Agate is one of the birthstones for this month and unlike most birthstones it comes in a wide variety of colours which got us thinking that we should find out a bit more about this popular and varied gemstone.
The variety of agate colours and patterns fascinate the LJS team, especially when adding new stock (like these) to the pop-up shop
According to Geology.com an agate is “a translucent variety of microcrystalline quartz. It is used as a semi-precious stone when it is of desirable quality and color. Agate generally forms by the deposition of silica from ground water in the cavities of igneous rocks. The agate deposits in concentric layers around the walls of the cavity or in horizontal layers building up from the bottom of the cavity. These structures produce the banded patterns that are characteristic of many agates.
“Agate occurs in a wide range of colors which include: brown, white, red, gray, pink, black and yellow. The colors are caused by impurities and occur as alternating bands within the agate. The different colors were produced as ground waters of different compositions seeped into the cavity. This banding gives many agates the interesting colors and patterns that make it a popular gemstone.”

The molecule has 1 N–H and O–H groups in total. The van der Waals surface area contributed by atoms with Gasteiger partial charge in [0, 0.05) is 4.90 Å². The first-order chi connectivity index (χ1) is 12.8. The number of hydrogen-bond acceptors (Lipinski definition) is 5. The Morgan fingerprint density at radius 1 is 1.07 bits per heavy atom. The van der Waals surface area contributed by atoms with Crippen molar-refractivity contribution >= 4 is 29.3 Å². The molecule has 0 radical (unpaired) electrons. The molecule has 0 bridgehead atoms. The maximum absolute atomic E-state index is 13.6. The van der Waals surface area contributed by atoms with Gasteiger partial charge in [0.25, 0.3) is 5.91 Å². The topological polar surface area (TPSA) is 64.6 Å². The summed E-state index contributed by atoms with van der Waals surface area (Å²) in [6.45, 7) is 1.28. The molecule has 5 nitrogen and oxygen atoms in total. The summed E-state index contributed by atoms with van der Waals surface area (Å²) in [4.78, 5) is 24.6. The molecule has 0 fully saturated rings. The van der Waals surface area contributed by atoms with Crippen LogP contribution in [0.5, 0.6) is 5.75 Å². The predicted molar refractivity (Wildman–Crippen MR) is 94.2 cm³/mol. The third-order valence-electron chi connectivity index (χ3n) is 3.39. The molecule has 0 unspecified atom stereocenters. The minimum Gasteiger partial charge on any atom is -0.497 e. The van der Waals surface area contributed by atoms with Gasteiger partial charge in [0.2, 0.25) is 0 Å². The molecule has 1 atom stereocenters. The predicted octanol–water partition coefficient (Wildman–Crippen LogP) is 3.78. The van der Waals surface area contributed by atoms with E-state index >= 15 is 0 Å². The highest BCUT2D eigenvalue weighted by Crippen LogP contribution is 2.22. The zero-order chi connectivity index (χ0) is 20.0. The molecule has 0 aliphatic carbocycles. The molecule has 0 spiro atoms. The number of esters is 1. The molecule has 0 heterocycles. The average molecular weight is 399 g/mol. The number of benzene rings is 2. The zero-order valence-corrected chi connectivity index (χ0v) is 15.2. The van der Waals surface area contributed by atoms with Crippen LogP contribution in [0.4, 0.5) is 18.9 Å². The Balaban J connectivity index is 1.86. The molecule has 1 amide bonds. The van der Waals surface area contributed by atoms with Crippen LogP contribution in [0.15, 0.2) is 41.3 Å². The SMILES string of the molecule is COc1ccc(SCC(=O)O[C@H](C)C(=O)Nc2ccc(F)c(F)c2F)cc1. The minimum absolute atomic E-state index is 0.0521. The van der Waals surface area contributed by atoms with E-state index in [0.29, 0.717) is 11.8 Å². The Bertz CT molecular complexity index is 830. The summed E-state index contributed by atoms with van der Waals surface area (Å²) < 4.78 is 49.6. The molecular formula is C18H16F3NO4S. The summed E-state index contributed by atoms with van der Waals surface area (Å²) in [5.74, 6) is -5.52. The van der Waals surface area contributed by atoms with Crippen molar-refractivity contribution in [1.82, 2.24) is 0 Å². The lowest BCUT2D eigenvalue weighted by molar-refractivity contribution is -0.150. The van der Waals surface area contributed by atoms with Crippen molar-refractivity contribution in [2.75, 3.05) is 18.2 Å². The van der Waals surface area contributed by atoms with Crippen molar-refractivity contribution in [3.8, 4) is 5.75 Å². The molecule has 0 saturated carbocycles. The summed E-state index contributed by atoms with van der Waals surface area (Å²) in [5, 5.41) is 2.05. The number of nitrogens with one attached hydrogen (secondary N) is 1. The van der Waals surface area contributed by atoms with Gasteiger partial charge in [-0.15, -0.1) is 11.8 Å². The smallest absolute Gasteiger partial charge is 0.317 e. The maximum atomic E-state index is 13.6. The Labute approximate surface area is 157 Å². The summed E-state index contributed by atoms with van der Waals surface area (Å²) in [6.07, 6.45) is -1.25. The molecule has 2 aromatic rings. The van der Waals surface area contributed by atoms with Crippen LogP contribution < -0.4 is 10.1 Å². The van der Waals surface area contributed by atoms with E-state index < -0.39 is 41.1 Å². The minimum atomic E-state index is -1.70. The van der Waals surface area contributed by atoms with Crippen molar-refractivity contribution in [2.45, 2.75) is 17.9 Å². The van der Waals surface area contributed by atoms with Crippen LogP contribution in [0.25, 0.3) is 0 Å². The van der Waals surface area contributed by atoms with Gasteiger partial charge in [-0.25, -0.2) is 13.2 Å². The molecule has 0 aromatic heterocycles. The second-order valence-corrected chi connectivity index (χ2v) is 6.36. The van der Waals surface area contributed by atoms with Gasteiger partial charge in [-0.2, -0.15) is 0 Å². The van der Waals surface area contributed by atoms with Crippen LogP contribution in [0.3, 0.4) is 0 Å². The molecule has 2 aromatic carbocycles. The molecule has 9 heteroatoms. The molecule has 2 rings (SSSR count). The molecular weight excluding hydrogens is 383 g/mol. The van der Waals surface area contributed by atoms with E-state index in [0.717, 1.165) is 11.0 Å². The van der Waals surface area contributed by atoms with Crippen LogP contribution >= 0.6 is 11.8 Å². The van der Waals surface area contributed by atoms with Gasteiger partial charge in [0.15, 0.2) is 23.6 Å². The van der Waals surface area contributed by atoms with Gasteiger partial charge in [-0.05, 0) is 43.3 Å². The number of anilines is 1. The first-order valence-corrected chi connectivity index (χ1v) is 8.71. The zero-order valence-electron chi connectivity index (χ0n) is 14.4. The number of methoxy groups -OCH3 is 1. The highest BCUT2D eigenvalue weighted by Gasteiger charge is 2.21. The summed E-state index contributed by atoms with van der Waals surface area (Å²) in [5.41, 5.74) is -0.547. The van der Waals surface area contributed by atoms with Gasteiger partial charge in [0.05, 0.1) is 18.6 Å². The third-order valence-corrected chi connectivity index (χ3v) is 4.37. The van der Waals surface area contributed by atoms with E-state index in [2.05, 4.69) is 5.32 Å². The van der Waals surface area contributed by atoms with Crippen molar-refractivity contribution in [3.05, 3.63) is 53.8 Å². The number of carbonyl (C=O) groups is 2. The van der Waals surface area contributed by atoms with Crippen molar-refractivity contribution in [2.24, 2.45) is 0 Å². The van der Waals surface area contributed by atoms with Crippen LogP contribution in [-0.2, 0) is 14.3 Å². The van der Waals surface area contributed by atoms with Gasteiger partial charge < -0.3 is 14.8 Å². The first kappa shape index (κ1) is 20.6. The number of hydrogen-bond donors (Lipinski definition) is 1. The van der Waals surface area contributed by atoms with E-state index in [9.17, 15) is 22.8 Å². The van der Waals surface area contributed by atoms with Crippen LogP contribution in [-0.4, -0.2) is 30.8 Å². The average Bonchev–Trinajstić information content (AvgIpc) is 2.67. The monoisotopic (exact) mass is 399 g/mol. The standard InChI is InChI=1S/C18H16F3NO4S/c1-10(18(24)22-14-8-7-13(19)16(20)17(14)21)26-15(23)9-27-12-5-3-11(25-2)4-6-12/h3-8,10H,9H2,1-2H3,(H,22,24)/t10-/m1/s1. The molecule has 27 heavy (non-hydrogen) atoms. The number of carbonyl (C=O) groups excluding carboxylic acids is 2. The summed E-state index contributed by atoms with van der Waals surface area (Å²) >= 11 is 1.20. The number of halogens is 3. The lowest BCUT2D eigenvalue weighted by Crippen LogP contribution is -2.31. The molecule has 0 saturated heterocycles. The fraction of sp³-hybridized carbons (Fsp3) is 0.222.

Agates can be found in several countries around the world. In fact, some countries have their own websites about their agates such as Scotland and Argentina.
With so much to choose from we took a look at some the types of agate that stand out from the crowd.
Binghamite or silkstone
A type of agate stone found only on the Cuyuna iron range in Minnesota, USA. The formation of the stone occurs near deposits of iron ore. (From heartofstonestudio.com)
A pretty semi-translucent type of agate embedded with green formations that look like moss. Moss agate sometimes can be found with black ‘moss’ also, but more often is found in the green variety. (From Pure Gemstones)
Irridescent fire agates are found in Mexico and get the brownish colour from iron. (From Mystic Merchant)
Mexican crazy lace agate
The complex bands pf colour in this agate give it a fabric-like pattern (from Sam Silver Hawk)
And finally some spectacular agate jewellery.
We love this cuff with slabs of agate. Unfortunately we can’t track down who originally made it from the Pinterest link – we’d love to know.
And like the cuff this folder formed copper bangle with fire agate, it really shows off the stone.
Fire agate and copper bangle by John S Brana
We hope you enjoy exploring the world of agates – and please do share your pictures with us of any agate jewellery you have, via twitter @jewelleryschool